Monday, April 02, 2007

Bah-stin accent

Someone wondered, after watching the first 10 minutes of The Departed (he fell asleep) if I have a Boston accent. I don't.

First, an explanation for those of you unfamiliar with Boston, or Bah-stin, accents. A few of my observations:

  1. R's are routinely dropped from words, particularly with the letter A. So car becomes cah, park becomes pahk and carpenter become cahpentah.
  2. What happens to all those abandoned R's? They are added to the end of words that don't have R's in them, again involving the letter A. Therefore Lisa becomes Liser and pizza becomes pizzer.
  3. And my personal favorite, you cannot tell the difference between a grizzly bear and an ice cold beer to drink. Both are pronounced beh-ya.

So, try your hand at a Bah-stin accent. Repeat after me:

Liser and I were driving the cah to pick up a pizzer and beh-ya when we saw a cahpentah being chased by a beh-ya.

My Southern born and bred parents moved from Lexington, Kentucky to the Boston-area when I was one year old. All research indicates that children develop their accents from their peer groups. That is why a child of immigrants can often speak English without an accent.

In third grade I came home to excitedly tell mom my class was going on a field trip.

"We're going on a field trip to Bah-stin!"

She remained facing the kitchen sink. Her back was to me. "Where?" she said, emphasizing the R.

"Bah-stin."

WheRe?" she repeated, without turning around.

"Boston?" I asked, meekly.

Only then did she turn around, bent down to point a finger at me and declared, "No child of mine will have a Boston accent."

Yes, ma'am. And that is how my mother single-handily thwarted the influence of my peers.

And I am grateful.

7 comments:

chelle said...

hehehe that is so FUNNY!
Becca tries to use the Californian YEAH for everything I totally broke her of the habit HAHA! Mothers have power!

Alex Elliot said...

My older son has a Boston accent. Oh the horror! I have a Chicago accent and my husband has a NY accent.

Jenn said...

Most linguistics experts will promote people actually not forcing their to not have a particular accent. For instance, most people from Boston actually can say R's if they try, so it is not actually a speech impediment.

They can say it "standardly" or "correctly" but by matter of habit unconsciously choose not to. Or consciously in the case of many of my friends from the Mass area. It is like the Dave Chapelle thing - this is my interview speech and this is my comfortable with friends speech.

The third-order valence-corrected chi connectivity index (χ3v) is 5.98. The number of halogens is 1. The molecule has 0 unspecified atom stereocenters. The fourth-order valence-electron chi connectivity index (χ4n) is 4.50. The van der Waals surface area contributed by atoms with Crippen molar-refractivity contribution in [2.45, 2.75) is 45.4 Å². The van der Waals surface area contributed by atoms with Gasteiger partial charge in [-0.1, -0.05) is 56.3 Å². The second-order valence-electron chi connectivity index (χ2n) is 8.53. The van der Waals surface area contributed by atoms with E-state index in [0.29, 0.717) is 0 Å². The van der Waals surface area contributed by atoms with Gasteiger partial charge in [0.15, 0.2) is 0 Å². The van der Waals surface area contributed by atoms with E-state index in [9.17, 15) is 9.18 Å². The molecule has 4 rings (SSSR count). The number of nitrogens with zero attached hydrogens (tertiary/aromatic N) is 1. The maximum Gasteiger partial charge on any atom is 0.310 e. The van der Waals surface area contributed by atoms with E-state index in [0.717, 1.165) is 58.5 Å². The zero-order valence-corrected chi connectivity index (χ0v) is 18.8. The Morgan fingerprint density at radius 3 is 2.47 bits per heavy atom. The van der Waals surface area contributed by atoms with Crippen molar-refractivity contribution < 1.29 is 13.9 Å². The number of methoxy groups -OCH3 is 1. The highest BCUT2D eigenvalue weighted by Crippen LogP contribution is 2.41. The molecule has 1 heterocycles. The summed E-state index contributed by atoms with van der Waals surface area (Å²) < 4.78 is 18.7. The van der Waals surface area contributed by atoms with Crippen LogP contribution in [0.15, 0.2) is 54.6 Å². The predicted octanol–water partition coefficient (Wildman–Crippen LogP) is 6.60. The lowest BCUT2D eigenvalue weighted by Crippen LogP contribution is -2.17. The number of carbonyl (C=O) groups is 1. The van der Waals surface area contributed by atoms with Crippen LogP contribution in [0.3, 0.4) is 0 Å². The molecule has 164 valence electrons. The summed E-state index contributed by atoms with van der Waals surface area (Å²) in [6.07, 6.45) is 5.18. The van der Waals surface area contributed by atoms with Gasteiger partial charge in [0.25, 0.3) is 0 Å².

You see, you can tell a lot about local cultures based on dialects. About their economic status, their history. So accents are important. And people trying to correct accents tells you a lot too. People try not to speak with Southern drawls, Mass accents and Upstate hick accents all because they think it makes them sound stupid, unprofessional, etc for whatever reason.

It also happens with kids who speak a language at home that isn't the perdominant language where they live. Some kids become resistant to learning or speaking the non-English language or some become more peristent.

Jenn said...

*their whoever (kids, etc)

I should really reread stuff before I post it. Oh well.

jenn in holland said...

My husband was given the same 'parental guidance' in the years they lived in Texas, and as a result he doesn't have a drawl. I actually think mine is stronger and I didn't move to Texas until I was in my early 20's. I think the peer group influence can work even past the language aquisition age...

If it's any comfort to know I can tell you that the Brits have several of those same missing and added letters in their speech. We laughed last year when my daughters class was studying homonyms and on the list was SAW and SOAR. In American English, (western states) there is NO WAY those two words sound the same, but in British English they are identical. As in "I soar a film yesterday at the cinema"
So silly. So very very silly.

soccer mom in denial said...

Jenn (not in Holland) -

Accents/dialects do create class assumptions. My gratitude for not having an accent isn't that it somehow makes me "upperclass" but it makes me un-placeable. It was handy when I taught in Southcentral L.A. (CA) as well as New Orleans (LA). It has come in handy when I speak to the press as well as present to people I'm trying to organize. I think it helps people hear my words more than think of me as a person (I don't know if that makes sense).

And I'm not sure about the folks in Boston you know, but even folks that I've challenge to get that R in car act like they are trying to speak with 18 marbles in their mouths. And asking my grandfather to not speak with his Southern accent would mean, well, he couldn't speak.

Life As I Know It said...

As a recent Boston area transplant, we are trying our hardest to keep our children from developing the boston accent ;)

Great post!